This can be especially tricky when you're shooting outdoors.
On any shoot, the weather can be a demanding diva, prone to sulking and spoiling your day.
For us, she managed to maintain a beautiful disposition, ensuring day long sunshine - we did all get sunburnt though, just to remind us who's boss.
Apart from Dallas air traffic control insisting on routing every plane within a 50 mile radius over our location every few minutes, we managed to contain the external factors to a minimum.
The days were long, but very productive and well marshalled by the team at Casual Films, our partner on the shoot.
Extremely professional and very client friendly, they coped with the intricacies of shooting in a sometimes sensitive environment.
We've seen the first edit and it looks amazing, and we're confident the rest of the videos will be just as good.
Film shoots can be either a lot of fun or very hard work - our shoot in Texas managed to be a combination of both.
Gary Singh, Project Manager
With the launch of Google’s enhanced job search results, I’m sure that is what a good chunk of the talent industry is thinking. From my perspective, jobs that are included in enriched search results have many benefits for employers, including:
· Improving the job seeking experience for candidates
· Priority placement in Google search results
· Attracting and converting more qualified candidates
While opting in for the Google enriched search results might mean some heavy lifting on the back-end of your careers site, the following rules should be considered when writing a job description to help improve your ranking and relevance within the search results:
1. Title: It is important to remember job seeker behavior when it comes to the search process. Most candidates won’t be searching for your listed job title. Rather, they will be using specific keywords. Therefore it is crucial for an employer to include a target keyword in the title – in the front of the title, if possible.
2. Body Copy: The target keyword should also be in the first sentence of the job description and used 3-5 times throughout the post. Consider using synonyms of this keyword to avoid repletion. For example, using the word “career” instead of “job.”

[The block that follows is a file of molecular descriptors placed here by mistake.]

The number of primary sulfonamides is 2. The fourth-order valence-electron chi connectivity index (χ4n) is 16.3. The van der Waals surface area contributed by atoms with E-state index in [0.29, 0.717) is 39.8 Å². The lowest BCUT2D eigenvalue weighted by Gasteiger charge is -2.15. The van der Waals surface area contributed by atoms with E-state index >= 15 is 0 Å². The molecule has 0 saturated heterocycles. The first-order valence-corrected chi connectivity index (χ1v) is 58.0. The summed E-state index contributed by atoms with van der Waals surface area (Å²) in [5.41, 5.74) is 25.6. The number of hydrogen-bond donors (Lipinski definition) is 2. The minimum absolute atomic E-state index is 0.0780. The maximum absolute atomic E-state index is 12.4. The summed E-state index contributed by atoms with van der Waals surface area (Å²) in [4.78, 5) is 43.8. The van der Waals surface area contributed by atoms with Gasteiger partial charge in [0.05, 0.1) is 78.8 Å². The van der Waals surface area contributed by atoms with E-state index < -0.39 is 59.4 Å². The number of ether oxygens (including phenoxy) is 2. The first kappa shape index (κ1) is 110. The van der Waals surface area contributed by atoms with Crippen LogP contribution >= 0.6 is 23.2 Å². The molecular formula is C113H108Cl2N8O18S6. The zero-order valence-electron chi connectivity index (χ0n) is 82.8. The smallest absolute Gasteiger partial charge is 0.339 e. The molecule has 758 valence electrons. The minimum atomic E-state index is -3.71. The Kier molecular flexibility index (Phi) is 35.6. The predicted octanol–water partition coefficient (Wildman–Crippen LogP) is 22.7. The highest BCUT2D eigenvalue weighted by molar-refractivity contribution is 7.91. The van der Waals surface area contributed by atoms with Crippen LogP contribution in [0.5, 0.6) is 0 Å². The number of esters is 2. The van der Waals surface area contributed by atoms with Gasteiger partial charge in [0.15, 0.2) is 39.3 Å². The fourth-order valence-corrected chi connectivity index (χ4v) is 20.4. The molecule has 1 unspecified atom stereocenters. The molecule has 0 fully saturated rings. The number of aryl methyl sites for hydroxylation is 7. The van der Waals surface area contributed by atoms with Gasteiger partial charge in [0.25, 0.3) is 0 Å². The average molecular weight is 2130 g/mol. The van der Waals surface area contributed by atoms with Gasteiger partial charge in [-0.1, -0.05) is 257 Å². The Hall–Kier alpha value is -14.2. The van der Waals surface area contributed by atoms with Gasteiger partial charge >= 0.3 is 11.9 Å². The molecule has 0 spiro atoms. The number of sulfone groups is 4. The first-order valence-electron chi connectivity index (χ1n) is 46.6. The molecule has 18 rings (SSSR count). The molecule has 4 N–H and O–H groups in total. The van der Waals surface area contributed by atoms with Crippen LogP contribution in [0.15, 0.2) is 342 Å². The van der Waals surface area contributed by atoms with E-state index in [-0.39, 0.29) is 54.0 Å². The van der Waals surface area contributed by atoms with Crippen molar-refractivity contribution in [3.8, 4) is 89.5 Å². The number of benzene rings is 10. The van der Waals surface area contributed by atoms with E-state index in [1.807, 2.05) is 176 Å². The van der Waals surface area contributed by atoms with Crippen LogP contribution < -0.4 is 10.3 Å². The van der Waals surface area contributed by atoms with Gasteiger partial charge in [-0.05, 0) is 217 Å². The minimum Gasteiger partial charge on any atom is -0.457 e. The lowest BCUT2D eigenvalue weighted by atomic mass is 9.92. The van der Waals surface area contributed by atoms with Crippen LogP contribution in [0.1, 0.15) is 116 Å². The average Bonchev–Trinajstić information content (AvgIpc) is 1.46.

3. Links: Backlinks should also be added to job descriptions. This will not only help your SEO raking, but it will provide candidates with content that shows your company culture and all of the great reasons to work for your company.
Other tips to consider writing a job posting:
1. Be specific. An effective title contains details regarding the industry, function and level of the role. For example, “Senior Account Manager” and “Mid-Level Account Manager” are more descriptive than “Manager.”
2. Keep it real. Your company may use fun job titles like “Retail Jedi – Shopping Assistant,” or perhaps internal job IDs like “Retail Lead II (123456)”, but candidates are likely unfamiliar with these titles. Keep your job title basic but descriptive, and fundamentally keyword-driven.
3. Avoid superlatives or idiomatic phrases. Phrases like “rock star,” “ninja,” “expert” and “guru” are easily misclassified by search engines and can negatively impact the relevancy of your job description.
4. Avoid abbreviations and acronyms. Avoid abbreviations, such as “Mgr,” “Mgmt,” and “Sr.” Spell out words fully to ensure that the title is comprehensive and distributed to the correct audience.
5. Keep it simple. The job title is the most important factor in determining relevancy in a search engine. Do not include salary, location information, job codes, non-alphabet symbols or other information not relevant to the title itself.
Finally, just try to put yourself in a candidate’s shoes or think back to when you were looking for a new job. If you can create one less step for them or one less click, the better experience they will have.
Sarah Green, Account Director